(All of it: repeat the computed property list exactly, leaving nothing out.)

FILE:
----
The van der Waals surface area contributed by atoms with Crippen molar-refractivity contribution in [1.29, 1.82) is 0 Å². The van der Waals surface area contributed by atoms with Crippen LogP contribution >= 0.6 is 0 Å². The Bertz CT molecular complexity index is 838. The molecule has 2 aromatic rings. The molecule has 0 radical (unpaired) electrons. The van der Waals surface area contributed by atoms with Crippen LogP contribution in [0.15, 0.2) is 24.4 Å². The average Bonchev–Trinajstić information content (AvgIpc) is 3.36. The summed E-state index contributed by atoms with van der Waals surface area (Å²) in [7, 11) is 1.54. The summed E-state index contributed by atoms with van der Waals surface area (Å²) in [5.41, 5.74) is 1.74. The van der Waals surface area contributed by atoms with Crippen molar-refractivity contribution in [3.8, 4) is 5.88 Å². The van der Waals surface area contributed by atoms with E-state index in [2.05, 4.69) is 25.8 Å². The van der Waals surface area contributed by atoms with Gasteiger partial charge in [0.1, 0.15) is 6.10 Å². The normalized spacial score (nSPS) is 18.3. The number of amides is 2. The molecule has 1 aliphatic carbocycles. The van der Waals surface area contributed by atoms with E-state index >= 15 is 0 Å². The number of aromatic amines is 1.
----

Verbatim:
The van der Waals surface area contributed by atoms with Crippen molar-refractivity contribution in [1.29, 1.82) is 0 Å². The van der Waals surface area contributed by atoms with Crippen LogP contribution >= 0.6 is 0 Å². The Bertz CT molecular complexity index is 838. The molecule has 2 aromatic rings. The molecule has 0 radical (unpaired) electrons. The van der Waals surface area contributed by atoms with Crippen LogP contribution in [0.15, 0.2) is 24.4 Å². The average Bonchev–Trinajstić information content (AvgIpc) is 3.36. The summed E-state index contributed by atoms with van der Waals surface area (Å²) in [7, 11) is 1.54. The summed E-state index contributed by atoms with van der Waals surface area (Å²) in [5.41, 5.74) is 1.74. The van der Waals surface area contributed by atoms with Crippen molar-refractivity contribution in [3.8, 4) is 5.88 Å². The van der Waals surface area contributed by atoms with E-state index in [2.05, 4.69) is 25.8 Å². The van der Waals surface area contributed by atoms with Gasteiger partial charge in [0.1, 0.15) is 6.10 Å². The normalized spacial score (nSPS) is 18.3. The number of amides is 2. The molecule has 1 aliphatic carbocycles. The van der Waals surface area contributed by atoms with E-state index >= 15 is 0 Å². The number of aromatic amines is 1.